Most developmental psychologists believe that a child’s need to know is a drive as pure as a diamond and as distracting as chocolate. Even though there is no agreed-upon definition of curiosity in cognitive neuroscience, I couldn’t agree more. I firmly believe that if children are allowed to remain curious, they will continue to deploy their natural tendencies to discover and explore until they are 101. This is something my mother seemed to know instinctively.

For little ones, discovery brings joy. Like an addictive drug, exploration creates the need for more discovery so that more joy can be experienced. It is a straight-up reward system that, if allowed to flourish, will continue into the school years. As children get older, they find that learning brings them not only joy but also mastery. Expertise in specific subjects breeds the confidence to take intellectual risks. If these kids don’t end up in the emergency room, they may end up with a Nobel Prize.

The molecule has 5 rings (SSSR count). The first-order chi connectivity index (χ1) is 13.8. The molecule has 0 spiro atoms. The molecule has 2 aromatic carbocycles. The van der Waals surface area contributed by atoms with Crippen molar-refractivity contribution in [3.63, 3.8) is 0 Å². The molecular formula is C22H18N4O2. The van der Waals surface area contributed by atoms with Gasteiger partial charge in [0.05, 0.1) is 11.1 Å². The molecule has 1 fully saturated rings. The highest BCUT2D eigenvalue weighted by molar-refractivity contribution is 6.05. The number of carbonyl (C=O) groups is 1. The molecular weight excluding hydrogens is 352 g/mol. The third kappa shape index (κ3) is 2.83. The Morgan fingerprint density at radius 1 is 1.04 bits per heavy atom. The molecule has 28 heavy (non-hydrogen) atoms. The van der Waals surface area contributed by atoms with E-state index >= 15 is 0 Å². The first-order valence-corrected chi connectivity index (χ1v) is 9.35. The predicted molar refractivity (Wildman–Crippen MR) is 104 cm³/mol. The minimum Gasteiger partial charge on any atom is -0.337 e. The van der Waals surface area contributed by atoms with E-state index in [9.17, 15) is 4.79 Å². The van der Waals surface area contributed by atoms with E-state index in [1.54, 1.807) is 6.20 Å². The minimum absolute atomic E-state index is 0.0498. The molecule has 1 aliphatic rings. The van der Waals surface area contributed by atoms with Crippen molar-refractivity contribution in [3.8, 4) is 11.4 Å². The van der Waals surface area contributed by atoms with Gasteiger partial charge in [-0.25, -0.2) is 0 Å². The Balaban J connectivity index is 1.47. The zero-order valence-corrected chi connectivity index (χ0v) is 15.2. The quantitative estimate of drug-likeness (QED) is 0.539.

I believe it is possible to break this cycle, anesthetizing both the process and the child. By first grade, for example, children learn that education means an A. They begin to understand that they can acquire knowledge not because it is interesting, but because it can get them something. Fascination can become secondary to “What do I need to know to get the grade?” But I also believe the curiosity instinct is so powerful that some people overcome society’s message to go to sleep intellectually, and they flourish anyway.

Watch the Exploration video

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